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Monday, 26 November 2018
Page: 11317


Mr CHAMPION (Wakefield) (11:53): On behalf of the Joint Standing Committee on Foreign Affairs, Defence and Trade, I present the committee's report entitled Contestability and consensus: a bipartisan approach to more effective parliamentary engagement with Defence.

Report made a parliamentary paper in accordance with standing order 39(e).

Mr CHAMPION: by leave—On behalf of the Joint Standing Committee on Foreign Affairs, Defence and Trade, I present the report, Contestability and consensus: a bipartisan approach to more effective parliamentary engagement with Defence.This committee report examined the prospect and desirability of a formal bipartisan Australian Defence agreement. Chapter 5 examines the benefits and risks of a formal bipartisan agreement. This chapter of the report outlines a spirited debate about the nature and desirability of bipartisanship in this area.

The risks of a formal agreement are best expressed by the evidence of Dr Carr in clause 5.50 and former Vice Chief of Defence Force Des Mueller in clause 5.53. Lieutenant General Mueller is quoted in the report:

The real danger of a bipartisan agreement is that it could become an exit ramp from the more robust, better-informed and ongoing discussion about defence which is what the national interest deserves.

The evidence was that a formal written agreement on bipartisanship did not meet Australia's national interests. In short, a written formal agreement was undesirable and possibly counterproductive. The evidence submitted to the committee did, however, lead to a more controversial conclusion—that in order for the parliament to be properly informed and for the parliament to give appropriate oversight of Defence, a new committee of the parliament should be formed.

This recommendation is borne out of the experiences of the Defence subcommittee in examining the Defence annual report. The review of the Defence annual report 2015-16 highlighted the challenges the subcommittee faced in seeking to oversee Defence's implementation of the internal reforms arising from the first principles review and the progress of $200 billion worth of investment in new Defence capability outlined in the 2016 Defence white paper. These challenges derived from the fact that most of the assessments in form, and the documents that guide Defence planning, are classified and, therefore, are currently unavailable to parliamentary committees. And that makes meaningful parliamentary scrutiny of Defence, and scrutiny of the decisions and actions that flow from them, very difficult.

This experience is common to other parliamentary committees scrutinising Defence projects—notably the Joint Committee of Public Accounts and Audit and the Parliamentary Standing Committee on Public Works. This report recognises that Defence strategy and planning documents, and the risk and security assessments that inform them, must be classified. However, parliament appropriates the money that pays for the work that goes into producing them, and it appropriates the money to implement the planning and acquisition that flows from them. Parliament has a constitutional right to the information necessary to properly oversee Defence. A high-security or commercial-in-confidence classification shouldn't be used as a veil to prevent or obstruct parliamentary scrutiny of Defence strategy, capability planning, investment decisions and expenditure.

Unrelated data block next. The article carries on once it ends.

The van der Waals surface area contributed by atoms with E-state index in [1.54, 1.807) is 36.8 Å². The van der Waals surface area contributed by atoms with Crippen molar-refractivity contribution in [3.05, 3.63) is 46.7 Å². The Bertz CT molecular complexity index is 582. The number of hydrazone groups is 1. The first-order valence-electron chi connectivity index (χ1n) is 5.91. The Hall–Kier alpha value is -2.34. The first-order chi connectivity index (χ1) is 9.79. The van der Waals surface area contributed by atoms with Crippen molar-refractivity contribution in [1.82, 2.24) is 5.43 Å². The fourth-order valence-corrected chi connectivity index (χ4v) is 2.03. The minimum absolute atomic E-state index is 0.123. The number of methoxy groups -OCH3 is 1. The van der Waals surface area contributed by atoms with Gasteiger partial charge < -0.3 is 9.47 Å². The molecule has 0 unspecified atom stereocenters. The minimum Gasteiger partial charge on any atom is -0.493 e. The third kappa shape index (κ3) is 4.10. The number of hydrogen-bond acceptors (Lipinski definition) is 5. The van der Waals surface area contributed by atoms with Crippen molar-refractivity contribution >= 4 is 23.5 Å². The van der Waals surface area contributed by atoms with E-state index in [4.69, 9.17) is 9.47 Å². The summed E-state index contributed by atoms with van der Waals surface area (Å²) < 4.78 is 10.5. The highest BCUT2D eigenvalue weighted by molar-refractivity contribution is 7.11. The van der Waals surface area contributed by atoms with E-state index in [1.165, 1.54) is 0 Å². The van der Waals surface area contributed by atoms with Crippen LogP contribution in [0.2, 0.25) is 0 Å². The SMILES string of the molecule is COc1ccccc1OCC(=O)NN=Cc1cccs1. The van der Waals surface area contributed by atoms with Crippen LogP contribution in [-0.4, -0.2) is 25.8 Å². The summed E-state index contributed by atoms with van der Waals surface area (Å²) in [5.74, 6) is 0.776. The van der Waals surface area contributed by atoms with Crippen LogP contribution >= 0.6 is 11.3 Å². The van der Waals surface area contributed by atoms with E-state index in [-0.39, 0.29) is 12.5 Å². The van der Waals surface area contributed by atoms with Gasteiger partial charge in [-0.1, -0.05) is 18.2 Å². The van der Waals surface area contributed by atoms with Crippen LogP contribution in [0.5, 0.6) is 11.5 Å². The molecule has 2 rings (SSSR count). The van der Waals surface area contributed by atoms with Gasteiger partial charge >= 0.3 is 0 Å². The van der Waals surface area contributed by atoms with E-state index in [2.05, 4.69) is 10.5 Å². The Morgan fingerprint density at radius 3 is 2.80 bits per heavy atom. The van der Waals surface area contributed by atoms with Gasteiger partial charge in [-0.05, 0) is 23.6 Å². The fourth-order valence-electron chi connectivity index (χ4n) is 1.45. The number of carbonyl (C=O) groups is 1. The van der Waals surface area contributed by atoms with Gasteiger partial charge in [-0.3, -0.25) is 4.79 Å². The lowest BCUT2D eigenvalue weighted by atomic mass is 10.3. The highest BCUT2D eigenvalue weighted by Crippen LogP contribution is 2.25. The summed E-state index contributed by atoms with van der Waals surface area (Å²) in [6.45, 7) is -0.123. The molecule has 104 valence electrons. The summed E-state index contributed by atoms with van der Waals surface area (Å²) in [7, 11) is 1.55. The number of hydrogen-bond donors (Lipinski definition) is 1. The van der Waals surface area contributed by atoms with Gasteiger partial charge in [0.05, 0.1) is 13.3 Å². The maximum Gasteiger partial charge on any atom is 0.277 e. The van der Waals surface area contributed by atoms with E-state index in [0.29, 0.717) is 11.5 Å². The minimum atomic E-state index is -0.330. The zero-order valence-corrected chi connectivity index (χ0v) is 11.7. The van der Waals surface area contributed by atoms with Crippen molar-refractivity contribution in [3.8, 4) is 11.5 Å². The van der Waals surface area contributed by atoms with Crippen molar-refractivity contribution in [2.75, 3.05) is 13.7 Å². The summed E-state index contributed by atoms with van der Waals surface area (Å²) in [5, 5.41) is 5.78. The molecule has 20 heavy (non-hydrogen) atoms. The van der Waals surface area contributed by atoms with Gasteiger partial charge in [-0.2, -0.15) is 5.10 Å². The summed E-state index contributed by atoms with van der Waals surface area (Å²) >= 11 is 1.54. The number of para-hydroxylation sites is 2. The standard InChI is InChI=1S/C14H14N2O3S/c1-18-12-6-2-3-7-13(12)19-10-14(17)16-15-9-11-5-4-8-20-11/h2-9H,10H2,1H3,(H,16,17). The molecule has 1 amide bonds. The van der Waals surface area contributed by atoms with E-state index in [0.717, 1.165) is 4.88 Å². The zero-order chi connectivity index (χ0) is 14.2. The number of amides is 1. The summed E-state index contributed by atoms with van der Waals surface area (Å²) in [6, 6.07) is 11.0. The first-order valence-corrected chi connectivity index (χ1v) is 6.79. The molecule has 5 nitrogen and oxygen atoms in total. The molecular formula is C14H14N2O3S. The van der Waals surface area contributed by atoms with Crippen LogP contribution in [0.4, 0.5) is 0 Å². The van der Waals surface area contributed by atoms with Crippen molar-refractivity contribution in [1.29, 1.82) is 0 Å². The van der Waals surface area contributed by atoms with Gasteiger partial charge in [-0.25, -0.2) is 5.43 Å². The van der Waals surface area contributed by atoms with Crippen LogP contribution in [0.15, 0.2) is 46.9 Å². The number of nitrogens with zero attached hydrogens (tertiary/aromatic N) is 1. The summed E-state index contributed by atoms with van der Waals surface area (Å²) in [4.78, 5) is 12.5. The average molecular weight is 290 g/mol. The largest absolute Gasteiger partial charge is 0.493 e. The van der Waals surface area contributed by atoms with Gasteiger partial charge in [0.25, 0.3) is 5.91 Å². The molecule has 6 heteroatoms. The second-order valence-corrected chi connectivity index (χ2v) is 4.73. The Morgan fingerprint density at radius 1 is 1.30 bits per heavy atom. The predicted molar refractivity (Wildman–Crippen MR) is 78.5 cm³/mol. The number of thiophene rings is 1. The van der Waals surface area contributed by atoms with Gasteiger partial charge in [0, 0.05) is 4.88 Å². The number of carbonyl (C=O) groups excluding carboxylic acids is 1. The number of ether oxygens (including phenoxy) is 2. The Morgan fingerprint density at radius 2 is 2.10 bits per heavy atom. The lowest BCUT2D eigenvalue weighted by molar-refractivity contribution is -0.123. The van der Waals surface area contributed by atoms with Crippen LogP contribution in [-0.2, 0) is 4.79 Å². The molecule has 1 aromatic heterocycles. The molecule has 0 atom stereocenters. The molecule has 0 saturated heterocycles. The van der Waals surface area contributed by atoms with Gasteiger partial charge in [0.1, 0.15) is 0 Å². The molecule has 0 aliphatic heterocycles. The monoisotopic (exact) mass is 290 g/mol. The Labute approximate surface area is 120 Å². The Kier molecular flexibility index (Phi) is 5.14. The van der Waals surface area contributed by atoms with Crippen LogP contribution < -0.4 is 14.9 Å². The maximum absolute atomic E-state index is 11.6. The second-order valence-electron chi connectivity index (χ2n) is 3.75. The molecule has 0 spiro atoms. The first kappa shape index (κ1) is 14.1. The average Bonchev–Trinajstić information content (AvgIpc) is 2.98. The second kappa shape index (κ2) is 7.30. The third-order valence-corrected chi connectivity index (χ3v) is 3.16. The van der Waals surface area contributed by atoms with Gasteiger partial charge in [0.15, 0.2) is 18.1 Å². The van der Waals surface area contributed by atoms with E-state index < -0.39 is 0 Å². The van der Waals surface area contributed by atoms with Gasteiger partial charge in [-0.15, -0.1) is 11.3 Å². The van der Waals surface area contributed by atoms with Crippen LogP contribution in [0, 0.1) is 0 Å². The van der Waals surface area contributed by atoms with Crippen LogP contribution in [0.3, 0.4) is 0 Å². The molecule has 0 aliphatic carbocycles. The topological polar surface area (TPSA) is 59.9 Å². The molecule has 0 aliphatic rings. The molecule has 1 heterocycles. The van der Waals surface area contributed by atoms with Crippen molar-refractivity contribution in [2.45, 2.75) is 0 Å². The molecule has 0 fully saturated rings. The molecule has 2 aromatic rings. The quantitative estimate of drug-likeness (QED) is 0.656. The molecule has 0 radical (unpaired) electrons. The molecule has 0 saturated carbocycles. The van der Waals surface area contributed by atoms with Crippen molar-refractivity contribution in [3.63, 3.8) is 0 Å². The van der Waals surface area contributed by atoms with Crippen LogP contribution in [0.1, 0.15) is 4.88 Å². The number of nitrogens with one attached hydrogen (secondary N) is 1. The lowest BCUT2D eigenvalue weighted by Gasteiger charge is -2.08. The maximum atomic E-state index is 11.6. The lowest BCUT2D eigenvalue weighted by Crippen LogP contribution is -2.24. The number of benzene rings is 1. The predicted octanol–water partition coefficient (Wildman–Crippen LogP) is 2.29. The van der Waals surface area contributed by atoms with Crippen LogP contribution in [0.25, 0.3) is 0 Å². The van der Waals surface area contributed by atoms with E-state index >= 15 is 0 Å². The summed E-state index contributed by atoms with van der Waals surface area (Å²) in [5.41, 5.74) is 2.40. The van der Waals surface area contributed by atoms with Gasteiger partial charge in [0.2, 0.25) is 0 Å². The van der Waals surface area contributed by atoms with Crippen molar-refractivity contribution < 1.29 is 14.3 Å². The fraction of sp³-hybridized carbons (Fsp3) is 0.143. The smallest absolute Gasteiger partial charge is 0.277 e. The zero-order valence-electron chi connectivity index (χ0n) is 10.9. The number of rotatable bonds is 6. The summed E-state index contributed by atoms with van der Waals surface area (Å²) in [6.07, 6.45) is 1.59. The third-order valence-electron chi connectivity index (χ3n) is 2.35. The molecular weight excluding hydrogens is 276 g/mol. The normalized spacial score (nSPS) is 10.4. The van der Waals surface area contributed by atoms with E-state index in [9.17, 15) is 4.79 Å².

The report recommends a way to reconcile parliament's right to scrutinise with the need for the protection of classified information. The subcommittee has recommended the establishment of a new statutory parliamentary committee with an exclusive focus on Defence. This new committee with the legislated mandate to review Defence strategy, planning and investment decisions and with the powers to access information under safeguards and protections similar to those applying to the Parliamentary Joint Committee on Intelligence and Security would provide a means for the parliament to discuss and debate complex areas of Defence policy and reach agreement on solutions that transcend party lines to advance the interests of Australia.

Clearly, a new committee for Defence replacing the Defence subcommittee and, in effect, having stronger powers and more effective oversight must be balanced by maturity and responsibility on the part of the parliament. Scrutiny must be combined with safeguards. Australia now faces the most challenging set of strategic circumstances since the 1920s, when the termination of the Anglo-Japanese Treaty and the Washington Naval Conference radically altered the balance of power in the Pacific. At the same time, the recent turmoil in Australian domestic politics has seen a rapid succession in Defence ministers. I believe we need less examination of Machiavellian Australian political life and more of Mahan and Mackinder in order to advance the national interests. The challenges of the next two decades will require the informed attention of a generation of members of parliament, and a new committee for Defence would create the mechanism to do that in a sensible and measured manner.

For their efforts in the development of this report I'd like to thank Senator Jim Molan, the Chair of the Defence subcommittee; Senator Kimberley Kitching, the Deputy Chair of the Defence subcommittee; and the former chairs, Senator David Fawcett, Senator Linda Reynolds and Madeleine King. I'd also like to thank Mr James Rees, the secretary of the Joint Standing Committee on Foreign Affairs, Defence and Trade, for his efforts in this regard. I commend the report to parliament. I move:

That the House take note of the report.

The DEPUTY SPEAKER ( Mr Goodenough ): The debate is adjourned and a resumption of the debate will be made an order of the day for the next sitting.